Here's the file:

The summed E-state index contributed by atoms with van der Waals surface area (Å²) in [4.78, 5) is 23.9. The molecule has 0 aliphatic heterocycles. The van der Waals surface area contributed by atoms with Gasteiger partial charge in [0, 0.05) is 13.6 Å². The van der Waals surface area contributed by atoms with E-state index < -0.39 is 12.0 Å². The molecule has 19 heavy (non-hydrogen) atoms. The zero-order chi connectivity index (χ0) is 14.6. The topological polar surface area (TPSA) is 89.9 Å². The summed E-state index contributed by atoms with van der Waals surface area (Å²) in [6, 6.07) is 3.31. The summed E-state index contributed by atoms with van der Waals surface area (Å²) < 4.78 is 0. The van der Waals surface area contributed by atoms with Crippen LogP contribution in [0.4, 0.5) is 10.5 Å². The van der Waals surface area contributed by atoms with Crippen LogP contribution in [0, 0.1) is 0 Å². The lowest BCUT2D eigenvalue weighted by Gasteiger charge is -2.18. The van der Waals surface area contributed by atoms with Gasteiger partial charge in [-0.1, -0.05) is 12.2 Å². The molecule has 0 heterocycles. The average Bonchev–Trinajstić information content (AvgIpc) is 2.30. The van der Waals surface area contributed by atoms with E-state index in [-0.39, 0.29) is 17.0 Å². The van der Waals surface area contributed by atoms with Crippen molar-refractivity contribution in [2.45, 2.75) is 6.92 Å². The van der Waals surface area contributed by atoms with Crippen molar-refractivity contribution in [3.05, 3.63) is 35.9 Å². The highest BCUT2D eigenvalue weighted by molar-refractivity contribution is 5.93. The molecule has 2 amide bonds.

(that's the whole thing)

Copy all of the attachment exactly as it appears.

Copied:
The summed E-state index contributed by atoms with van der Waals surface area (Å²) in [4.78, 5) is 23.9. The molecule has 0 aliphatic heterocycles. The van der Waals surface area contributed by atoms with Gasteiger partial charge in [0, 0.05) is 13.6 Å². The van der Waals surface area contributed by atoms with E-state index < -0.39 is 12.0 Å². The molecule has 19 heavy (non-hydrogen) atoms. The zero-order chi connectivity index (χ0) is 14.6. The topological polar surface area (TPSA) is 89.9 Å². The summed E-state index contributed by atoms with van der Waals surface area (Å²) in [6, 6.07) is 3.31. The summed E-state index contributed by atoms with van der Waals surface area (Å²) < 4.78 is 0. The van der Waals surface area contributed by atoms with Crippen LogP contribution in [0.4, 0.5) is 10.5 Å². The van der Waals surface area contributed by atoms with Crippen LogP contribution in [0, 0.1) is 0 Å². The lowest BCUT2D eigenvalue weighted by Gasteiger charge is -2.18. The van der Waals surface area contributed by atoms with Gasteiger partial charge in [-0.1, -0.05) is 12.2 Å². The molecule has 0 heterocycles. The average Bonchev–Trinajstić information content (AvgIpc) is 2.30. The van der Waals surface area contributed by atoms with E-state index in [-0.39, 0.29) is 17.0 Å². The van der Waals surface area contributed by atoms with Crippen molar-refractivity contribution in [2.45, 2.75) is 6.92 Å². The van der Waals surface area contributed by atoms with Crippen molar-refractivity contribution in [3.05, 3.63) is 35.9 Å². The highest BCUT2D eigenvalue weighted by molar-refractivity contribution is 5.93. The molecule has 2 amide bonds.